As soon as the results were announced a great number of Poles went out into the streets in the biggest cities where several concerts and firework displays had been organised, and where dancing spontaneously started in celebration of Poland's entry into the EU. In the capital, Warsaw the Town Opera's orchestra and choir gathered on a rostrum that had been set up outside to start playing the Ode to Joy, prelude to the Fourth movement of Ludwig van Beethoven's IX symphony and which is also the European Union's anthem. The party continued late into the night with Spanish tenor Placido Domingo, whose wife Marta is producing Puccini's La Rondine in the Polish capital. For their part the younger generation gathered together to listen to some quite different music at the foot of the column in the square of the Royal Castle in Warsaw's old town. There was written on an immense banner with European colours "I love you European Union". The various NGO's who had taken part in the electoral campaign for the referendum also organised a party at the Ujazdowski Castle in Warsaw.

The declarations in which two historical adversaries, Lech Walesa and Wojciech Jaruzelski, were in agreement are indeed symbols of the giant step that the Poles had just taken: "If someone had predicted this event 20 years ago I would have said that it was science fiction , drama, absurd. But realities change: internal, international, historical. This is a new reality that has to be reckoned with. I took this into account when I voted for Poland's entry into the European Union. I feel that I am participating in something great, of importance, something that is meaningful. It is a great and happy day," declared the general, former strong arm of Communist power in Poland during the 1980's. The historic leader of Solidarity and former president of the Polish republic announced that he had voted "yes" to the membership referendum emphasising that, "I have always believed in democracy and peaceful means. This is the last stage on a road where we have overcome the last obstacles lying in the way of our development. This was my final battle."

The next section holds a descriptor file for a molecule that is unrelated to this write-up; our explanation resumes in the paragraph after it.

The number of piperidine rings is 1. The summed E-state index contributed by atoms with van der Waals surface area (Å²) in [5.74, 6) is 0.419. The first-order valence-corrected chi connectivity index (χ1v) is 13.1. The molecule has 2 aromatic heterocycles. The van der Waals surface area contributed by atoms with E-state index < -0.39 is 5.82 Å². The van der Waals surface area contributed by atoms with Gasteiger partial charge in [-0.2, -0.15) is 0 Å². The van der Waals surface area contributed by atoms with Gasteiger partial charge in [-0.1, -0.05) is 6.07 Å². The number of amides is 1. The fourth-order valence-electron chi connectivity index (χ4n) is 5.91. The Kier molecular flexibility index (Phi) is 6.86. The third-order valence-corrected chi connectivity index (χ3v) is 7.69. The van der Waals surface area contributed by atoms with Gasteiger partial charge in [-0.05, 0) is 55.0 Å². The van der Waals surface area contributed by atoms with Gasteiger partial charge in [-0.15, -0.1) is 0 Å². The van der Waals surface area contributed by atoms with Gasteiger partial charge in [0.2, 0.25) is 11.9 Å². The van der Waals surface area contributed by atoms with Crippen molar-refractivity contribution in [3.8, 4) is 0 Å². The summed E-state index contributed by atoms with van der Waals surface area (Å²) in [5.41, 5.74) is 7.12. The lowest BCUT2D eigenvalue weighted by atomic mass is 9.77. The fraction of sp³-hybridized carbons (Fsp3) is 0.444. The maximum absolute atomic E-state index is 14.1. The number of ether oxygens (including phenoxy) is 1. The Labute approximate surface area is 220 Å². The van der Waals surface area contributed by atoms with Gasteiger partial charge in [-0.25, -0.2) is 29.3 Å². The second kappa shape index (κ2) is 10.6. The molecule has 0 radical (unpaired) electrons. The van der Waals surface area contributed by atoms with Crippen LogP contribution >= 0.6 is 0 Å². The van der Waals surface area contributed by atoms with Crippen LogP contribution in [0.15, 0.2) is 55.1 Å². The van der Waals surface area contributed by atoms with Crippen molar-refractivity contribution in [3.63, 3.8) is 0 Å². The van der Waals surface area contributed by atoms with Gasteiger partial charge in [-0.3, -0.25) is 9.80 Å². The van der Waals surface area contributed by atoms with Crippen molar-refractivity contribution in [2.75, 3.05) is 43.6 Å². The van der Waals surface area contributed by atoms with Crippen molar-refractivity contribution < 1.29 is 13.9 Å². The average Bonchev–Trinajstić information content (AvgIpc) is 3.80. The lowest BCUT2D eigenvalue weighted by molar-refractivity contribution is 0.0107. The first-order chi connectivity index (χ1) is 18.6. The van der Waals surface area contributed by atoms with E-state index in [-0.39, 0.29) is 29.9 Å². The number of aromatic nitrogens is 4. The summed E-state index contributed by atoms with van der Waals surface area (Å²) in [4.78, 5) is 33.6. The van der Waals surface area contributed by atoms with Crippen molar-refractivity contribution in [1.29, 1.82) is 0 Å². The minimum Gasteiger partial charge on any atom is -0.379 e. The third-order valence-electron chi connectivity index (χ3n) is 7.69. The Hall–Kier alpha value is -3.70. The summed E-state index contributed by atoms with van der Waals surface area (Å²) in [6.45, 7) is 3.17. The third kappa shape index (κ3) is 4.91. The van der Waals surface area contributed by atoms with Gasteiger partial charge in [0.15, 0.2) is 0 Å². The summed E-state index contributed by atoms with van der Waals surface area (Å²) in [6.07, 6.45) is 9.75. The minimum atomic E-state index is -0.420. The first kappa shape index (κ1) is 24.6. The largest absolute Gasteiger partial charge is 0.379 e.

On Sunday, Aleksander Kwasniewski, who is now going to ratify Poland's membership treaty to the European Union that was signed on 16th April last in Athens, said he was determined to establish a new majority with a view to making the necessary preparations for the country's European integration. During the week the President will have talks with the government and the different political movements on the reform of government finance, the State budget in 2004 and the preparatory work for membership. "A parliamentary membership is now indispensable in order to adopt the reform on government finance. There is no room for uncertainty. If out of 10 draft laws, five are adopted and five rejected no serious reform can be achieved. The government now has to prove that it has ideas about promoting economic development, the fight against unemployment, poverty, and the improvement of the national education system," declared Aleksander Kwasniewski in an open interview published on Monday 9th June in the daily Gazeta Wyborcza. Leaders of the main opposition movements are demanding the resignation of Prime Minister Leszek Miller, who has been weakened by a difficult economic situation and a number of corruption scandals. This departure is, according to the opinion polls, desired by a great majority of Poles. The leader of the Polish Agricultural Party (PSL), Jaroslaw Kalinowski, former deputy-Prime Minister and Minister for Agriculture, who resigned from government on 1st March last made this departure a condition for his possible return to government coalition. The latter is a minority in the country since the two movements comprising it (the Alliance for the Democratic Left (SLD) and the Labour Union (UP)) only have 212 MP's out of the 460 in the Diet, the lower Chamber of Polish Parliament. Although Poland's entry into the European Union is now effective, it appears that Leszek Miller's government's days are numbered.

Referendum Results on Poland's membership of the European Union on 7th and 8th June 2003:

Participation : 58.82%

Source National Polish Electoral Commission